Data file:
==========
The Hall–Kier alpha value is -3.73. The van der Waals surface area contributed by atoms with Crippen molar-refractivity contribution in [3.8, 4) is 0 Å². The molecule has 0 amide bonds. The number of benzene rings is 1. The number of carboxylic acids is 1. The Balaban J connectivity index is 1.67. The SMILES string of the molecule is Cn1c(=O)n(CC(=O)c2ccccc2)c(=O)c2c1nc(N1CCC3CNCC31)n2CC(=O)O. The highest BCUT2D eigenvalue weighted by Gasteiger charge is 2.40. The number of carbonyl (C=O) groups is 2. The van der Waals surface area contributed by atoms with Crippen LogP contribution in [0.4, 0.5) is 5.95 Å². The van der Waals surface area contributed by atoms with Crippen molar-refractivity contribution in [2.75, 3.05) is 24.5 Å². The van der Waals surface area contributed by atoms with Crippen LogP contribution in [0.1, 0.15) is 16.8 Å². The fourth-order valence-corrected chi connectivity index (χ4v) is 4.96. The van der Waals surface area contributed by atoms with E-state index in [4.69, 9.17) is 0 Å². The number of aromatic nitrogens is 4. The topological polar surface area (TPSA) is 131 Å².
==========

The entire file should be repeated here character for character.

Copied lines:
The Hall–Kier alpha value is -3.73. The van der Waals surface area contributed by atoms with Crippen molar-refractivity contribution in [3.8, 4) is 0 Å². The molecule has 0 amide bonds. The number of benzene rings is 1. The number of carboxylic acids is 1. The Balaban J connectivity index is 1.67. The SMILES string of the molecule is Cn1c(=O)n(CC(=O)c2ccccc2)c(=O)c2c1nc(N1CCC3CNCC31)n2CC(=O)O. The highest BCUT2D eigenvalue weighted by Gasteiger charge is 2.40. The number of carbonyl (C=O) groups is 2. The van der Waals surface area contributed by atoms with Crippen LogP contribution in [0.4, 0.5) is 5.95 Å². The van der Waals surface area contributed by atoms with Crippen molar-refractivity contribution in [2.75, 3.05) is 24.5 Å². The van der Waals surface area contributed by atoms with Crippen LogP contribution in [0.1, 0.15) is 16.8 Å². The fourth-order valence-corrected chi connectivity index (χ4v) is 4.96. The van der Waals surface area contributed by atoms with E-state index in [4.69, 9.17) is 0 Å². The number of aromatic nitrogens is 4. The topological polar surface area (TPSA) is 131 Å².